these expectations had been disappointed by Mr. Fenton's sudden death at a period of great commercial disturbance. The business was found in a state of entanglement that was very near insolvency; and wise friends told Gilbert Fenton that the only hope of coming well out of these perplexities lay with himself. The business was too good to be sacrificed, and the business was all his father had left behind him, with the exception of a houseful of handsome furniture, two or three carriages, and a couple of pairs of horses, which were sold by auction within a few weeks of the funeral.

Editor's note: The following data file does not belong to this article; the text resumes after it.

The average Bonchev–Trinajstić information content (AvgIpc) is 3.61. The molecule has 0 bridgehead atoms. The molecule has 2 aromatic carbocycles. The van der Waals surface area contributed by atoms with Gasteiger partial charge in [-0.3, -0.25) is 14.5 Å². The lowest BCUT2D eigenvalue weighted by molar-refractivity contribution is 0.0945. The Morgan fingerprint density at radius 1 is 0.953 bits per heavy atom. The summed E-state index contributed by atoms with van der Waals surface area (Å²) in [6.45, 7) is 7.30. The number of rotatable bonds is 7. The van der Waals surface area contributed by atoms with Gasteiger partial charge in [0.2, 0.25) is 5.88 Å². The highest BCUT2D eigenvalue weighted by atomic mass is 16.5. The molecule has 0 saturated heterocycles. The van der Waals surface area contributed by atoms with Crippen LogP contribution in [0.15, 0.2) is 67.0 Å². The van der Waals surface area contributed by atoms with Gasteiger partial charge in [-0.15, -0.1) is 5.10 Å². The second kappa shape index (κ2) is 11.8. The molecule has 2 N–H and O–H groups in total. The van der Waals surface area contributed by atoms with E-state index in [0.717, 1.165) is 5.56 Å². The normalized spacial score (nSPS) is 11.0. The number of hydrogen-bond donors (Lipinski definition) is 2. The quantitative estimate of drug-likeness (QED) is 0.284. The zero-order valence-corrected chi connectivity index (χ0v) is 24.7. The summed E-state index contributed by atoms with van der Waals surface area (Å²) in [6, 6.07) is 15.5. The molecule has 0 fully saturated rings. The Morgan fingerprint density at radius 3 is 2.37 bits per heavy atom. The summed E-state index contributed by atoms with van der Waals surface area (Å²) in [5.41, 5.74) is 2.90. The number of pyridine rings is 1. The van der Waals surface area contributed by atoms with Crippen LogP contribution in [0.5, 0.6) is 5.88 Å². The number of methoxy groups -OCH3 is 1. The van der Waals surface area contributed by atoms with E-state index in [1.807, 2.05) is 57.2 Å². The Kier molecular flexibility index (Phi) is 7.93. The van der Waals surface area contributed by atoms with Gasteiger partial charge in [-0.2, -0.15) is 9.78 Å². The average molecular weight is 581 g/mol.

Gilbert Fenton took upon himself the management of the business. He had a clear comprehensive intellect, which adapted itself very easily to commerce. He put his shoulder to the wheel with a will, and worked for the first three years of his business career as it is not given to many men to work in the course of their lives. By that time the ship had been steered clear of all rocks and quicksands, and rode the commercial waters ga